Brix and the Bitch (2016) Review Brix and the Bitch (2016) Review
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The wonderful thing about approaching awards season is not only the heightened sense of amazement at the big players in Hollywood and their properties... Brix and the Bitch (2016) Review

The wonderful thing about approaching awards season is not only the heightened sense of amazement at the big players in Hollywood and their properties that garner plaudits, golden statuettes and beyond, but it also highlights some of the often overlooked individuals. These are individuals whose fine pieces of work are overshadowed by the ‘bigger hitters’ but thankfully there are times when we as critics (and fans) are treated to such films that deserve high praise

Such a film is Brix and the Bitch, an instantly hard-hitting, edgy and beautifully shot short film that features a striking story within a short runtime of just under 10 minutes.

With a runtime such as this, a film needs to instantly engage the audience, and Brix and the Bitch certainly does that with an opening shot combining brute force and slow-motion to put us in the middle of a brutal and bloody fight in a seedy underground fighting ring. What makes this opening all the more powerful and shocking is that it pits a woman against a muscular male, with us the audience being brutalised with punches to the gut and face of the woman, drawing blood and even cracking bones. It’s reminiscent of a true UFC matchup and defines the situation in which our lead character, played brilliantly by Dre Swain, finds herself.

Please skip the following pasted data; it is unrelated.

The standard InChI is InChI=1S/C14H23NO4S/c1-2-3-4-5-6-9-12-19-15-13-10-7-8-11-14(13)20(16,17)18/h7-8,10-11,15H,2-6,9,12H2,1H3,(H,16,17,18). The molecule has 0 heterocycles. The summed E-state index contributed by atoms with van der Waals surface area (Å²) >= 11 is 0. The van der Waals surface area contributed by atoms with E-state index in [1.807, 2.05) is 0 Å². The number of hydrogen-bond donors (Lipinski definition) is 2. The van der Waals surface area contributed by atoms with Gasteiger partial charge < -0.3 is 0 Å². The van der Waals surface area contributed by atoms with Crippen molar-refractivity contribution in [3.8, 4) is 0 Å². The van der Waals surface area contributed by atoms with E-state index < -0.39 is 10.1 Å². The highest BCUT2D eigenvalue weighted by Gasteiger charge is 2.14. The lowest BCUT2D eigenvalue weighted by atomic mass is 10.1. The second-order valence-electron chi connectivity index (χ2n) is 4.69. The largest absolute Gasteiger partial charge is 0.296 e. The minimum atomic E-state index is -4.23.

After becoming the victor in her mixed gender match, ‘the Bitch’ must face one final opponent to escape from the seedy club owner: her own girlfriend Brix (Alex Marshall-Brown). Their own fight is also one of sheer brutality and one that strikes a chord with us viewers as we are literally faced with that daunting prospect of two people who love one another being forced to a knockout blow.

Brix and the Bitch is a very stylish and well thought out LGBT short film, highlighting the importance of relationships and the risks we would take in forging a better life with one another. It’s powerful, brilliantly directed and well worthy of ten minutes of your time. It hasn’t won numerous festival prizes for nothing!

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Jon Dingle Editor

A film journalist, writer and a filmmaker in business for over 20 years. I am passionate about movies, television series, music and online games.